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This Month's Featured Equipment Reviews
Merrill Audio THOR Mono Block Amplifiers Review
Plinius Hautonga Integrated Amplifier Review
KEF R700 Loudspeaker Review
Marantz SA-14S1 SACD Player & DSD DAC Review
Genesis G7c Loudspeakers
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Saturday, 01 November 2008 ,  Written by Andrew Robinson
AppleTV - Take 2
Introduction In all my years of reviewing audio equipment, no product has graced my system that I’ve despised more than the original release of Apple’s AppleTV.  The first incarnation of the wireless media extender/server for Apple users was so fatally flawed that it begged the question, “Why bother?”  I wasn’t alone in my feelings for the AppleTV.  Sales were abysmal (which is uncommon for many upstart Apple products) and consumers either returned them in record numbers or voided their warranties by cracking them open and making them do the things we all hoped they could. Personally, I bought three more and, with the help of some third-party software, managed to make the AppleTV what I wanted it to be with little effort.  Minus the fact that it still didn’t support multi-channel audio, 1080p video or high-definition, all was well.  I didn’t ...
Sunday, 01 June 2008 ,  Written by Ken Taraszka, MD
Anthem Statement D2 w Room Correction
IntroductionThe most frequently overlooked aspect of a great-sounding audiophile or dedicated home theater system is the room itself. No matter how good your components are, you can’t beat the physics of a badly designed and/or optimized room without a little help. While there are many devices to control reflections such as diffusers and bass traps, in the real world, most of us have our systems installed in multi-use rooms of our homes, like the living room, that are subject to significant wife acceptance factor. We can’t treat all the corners with traps and pad the walls. In fact, our wives would think we needed to live in padded rooms just for making the suggestion. Even in multi-use rooms, getting professional acoustical advice is always the best bet, but the cost, aesthetics and effort often leaves us looking for other, more ...
Friday, 09 May 2008 ,  Written by AVRev.com
Apple Mac Mini Media Center
The Basics: The Mac mini is the least expensive Apple computer on the market, targeted at the digital-media fan who wants to import and manage digital content via iTunes and iLife (iPhoto, iMovie, iDVD, GarageBand, and iWeb) and navigate it using Apple’s Front Row interface. Consequently, it has become a popular choice for those who want to build a Mac-based media center. The specs above reflect the basic Mac mini configuration, but you can upgrade to a 2.0GHz Intel processor, 120GB hard drive, 2GB of RAM and a SuperDrive with DVD-RW/CD-RW capabilities for $899. Neither version includes internal TV tuners or DVR functionality, although you can add these features through third-party software from companies like Elgato Systems. The Mac mini has a very basic set of connections: It has a single DVI video output, with an included VGA adapter and a single ...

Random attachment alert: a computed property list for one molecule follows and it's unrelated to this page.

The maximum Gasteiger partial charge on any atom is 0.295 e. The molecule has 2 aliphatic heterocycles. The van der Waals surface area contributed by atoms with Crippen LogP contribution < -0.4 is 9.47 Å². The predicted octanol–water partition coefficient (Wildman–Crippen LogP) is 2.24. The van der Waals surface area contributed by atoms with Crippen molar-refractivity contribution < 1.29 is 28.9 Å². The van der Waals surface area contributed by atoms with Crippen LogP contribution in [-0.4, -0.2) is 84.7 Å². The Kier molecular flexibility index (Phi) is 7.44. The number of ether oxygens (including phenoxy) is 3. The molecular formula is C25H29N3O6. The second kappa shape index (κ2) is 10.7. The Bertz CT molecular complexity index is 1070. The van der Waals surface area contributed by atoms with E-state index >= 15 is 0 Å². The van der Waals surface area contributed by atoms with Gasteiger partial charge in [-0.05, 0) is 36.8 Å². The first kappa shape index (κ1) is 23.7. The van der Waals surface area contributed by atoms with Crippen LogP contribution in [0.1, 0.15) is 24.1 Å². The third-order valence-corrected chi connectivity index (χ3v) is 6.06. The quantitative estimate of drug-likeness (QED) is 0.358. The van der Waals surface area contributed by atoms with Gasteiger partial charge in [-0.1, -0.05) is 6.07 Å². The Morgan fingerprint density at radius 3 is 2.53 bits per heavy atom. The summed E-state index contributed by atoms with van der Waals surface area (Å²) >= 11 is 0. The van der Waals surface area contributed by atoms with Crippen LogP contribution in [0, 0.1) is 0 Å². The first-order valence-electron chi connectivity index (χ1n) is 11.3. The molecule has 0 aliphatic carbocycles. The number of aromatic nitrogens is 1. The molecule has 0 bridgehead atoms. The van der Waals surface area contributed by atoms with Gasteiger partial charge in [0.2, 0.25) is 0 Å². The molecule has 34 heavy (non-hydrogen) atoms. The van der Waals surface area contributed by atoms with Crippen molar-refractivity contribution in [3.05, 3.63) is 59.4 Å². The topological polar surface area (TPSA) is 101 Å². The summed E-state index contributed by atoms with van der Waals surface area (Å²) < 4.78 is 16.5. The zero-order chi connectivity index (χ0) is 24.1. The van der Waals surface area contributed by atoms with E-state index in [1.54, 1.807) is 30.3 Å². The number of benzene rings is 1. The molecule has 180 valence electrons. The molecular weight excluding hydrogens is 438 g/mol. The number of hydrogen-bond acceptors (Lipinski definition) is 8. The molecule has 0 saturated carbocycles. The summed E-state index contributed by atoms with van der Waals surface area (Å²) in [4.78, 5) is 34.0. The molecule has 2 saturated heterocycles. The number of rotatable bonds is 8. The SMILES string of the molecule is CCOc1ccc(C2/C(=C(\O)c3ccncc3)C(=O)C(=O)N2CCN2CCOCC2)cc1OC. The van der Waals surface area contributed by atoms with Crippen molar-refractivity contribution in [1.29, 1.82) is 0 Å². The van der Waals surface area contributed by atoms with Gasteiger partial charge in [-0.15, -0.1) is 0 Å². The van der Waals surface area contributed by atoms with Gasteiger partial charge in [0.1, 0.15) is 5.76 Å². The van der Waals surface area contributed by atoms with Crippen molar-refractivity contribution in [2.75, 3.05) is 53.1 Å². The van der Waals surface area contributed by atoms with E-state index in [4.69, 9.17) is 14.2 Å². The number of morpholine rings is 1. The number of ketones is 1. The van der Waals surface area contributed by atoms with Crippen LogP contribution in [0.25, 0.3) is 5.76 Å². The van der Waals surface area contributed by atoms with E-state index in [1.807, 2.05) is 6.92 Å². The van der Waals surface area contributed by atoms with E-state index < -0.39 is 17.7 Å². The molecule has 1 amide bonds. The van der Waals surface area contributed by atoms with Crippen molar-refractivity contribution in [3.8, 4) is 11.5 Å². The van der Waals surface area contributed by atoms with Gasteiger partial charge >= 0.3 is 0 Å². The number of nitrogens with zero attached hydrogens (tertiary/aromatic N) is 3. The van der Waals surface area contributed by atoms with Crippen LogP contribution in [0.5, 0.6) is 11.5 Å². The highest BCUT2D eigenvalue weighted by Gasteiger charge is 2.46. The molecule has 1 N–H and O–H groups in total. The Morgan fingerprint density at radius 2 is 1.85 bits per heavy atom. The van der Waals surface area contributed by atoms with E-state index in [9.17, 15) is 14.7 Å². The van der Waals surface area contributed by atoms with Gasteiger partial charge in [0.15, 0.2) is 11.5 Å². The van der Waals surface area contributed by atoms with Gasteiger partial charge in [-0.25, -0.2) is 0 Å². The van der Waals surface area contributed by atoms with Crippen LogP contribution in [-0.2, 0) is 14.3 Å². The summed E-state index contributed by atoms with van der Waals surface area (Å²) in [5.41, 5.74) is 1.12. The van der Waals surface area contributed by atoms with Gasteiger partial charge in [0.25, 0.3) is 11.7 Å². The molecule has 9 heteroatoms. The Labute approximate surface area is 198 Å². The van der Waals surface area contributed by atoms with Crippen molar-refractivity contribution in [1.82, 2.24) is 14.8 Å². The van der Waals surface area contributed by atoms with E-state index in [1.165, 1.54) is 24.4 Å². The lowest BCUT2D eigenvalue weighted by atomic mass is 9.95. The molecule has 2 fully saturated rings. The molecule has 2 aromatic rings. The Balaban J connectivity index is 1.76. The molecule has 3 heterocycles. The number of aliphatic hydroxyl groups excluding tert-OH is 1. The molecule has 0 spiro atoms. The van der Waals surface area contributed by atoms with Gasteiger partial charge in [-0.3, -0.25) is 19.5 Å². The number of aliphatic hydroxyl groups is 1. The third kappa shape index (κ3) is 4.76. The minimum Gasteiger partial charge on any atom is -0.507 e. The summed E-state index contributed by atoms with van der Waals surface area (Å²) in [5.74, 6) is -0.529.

Friday, 09 May 2008 ,  Written by AVRev.com
Alienware Hangar18 Media Center PC
The Basics: The Alienware Hangar18 is a highly configurable Windows Media Center PC, with different disc drive options, hard drive sizes, RAM levels and peripherals. Its base price is $2229, but the specs above reflect one of the highest-end configurations, with a 2TB hard drive, 4GB of RAM and an integrated, slot-loading Blu-ray/DVD/CD burner. One option we did not include is the Media Center Extender upgrade, which adds a Linksys extender and 802.11n capability, recommended for those who want to stream HD video; this feature ups the price to $4533. The Hangar18 has a well-rounded connection panel, with HDMI, VGA and component video outputs. For audio, you can use HDMI or your choice of optical/coaxial digital outputs. This product contains its own 1,000-watt five-channel amplifier, so you can attach speakers directly to it, with a subwoofer output to direct bass to an ...
Thursday, 13 December 2007 ,  Written by John Sunier
So you missed out on the $199 deals last fall for digital satellite video. You're increasingly frustrated by the noisy, poor quality signal your local cable system provides plus there are a couple channels you'd love to get but The Powers That Be force you to buy another $20-a-month "package" to get them. And to top it all off, now your cable provider is not only raising their rates again but lowering the picture quality even further. . . The Man's keepin' you down too, eh, buddy?
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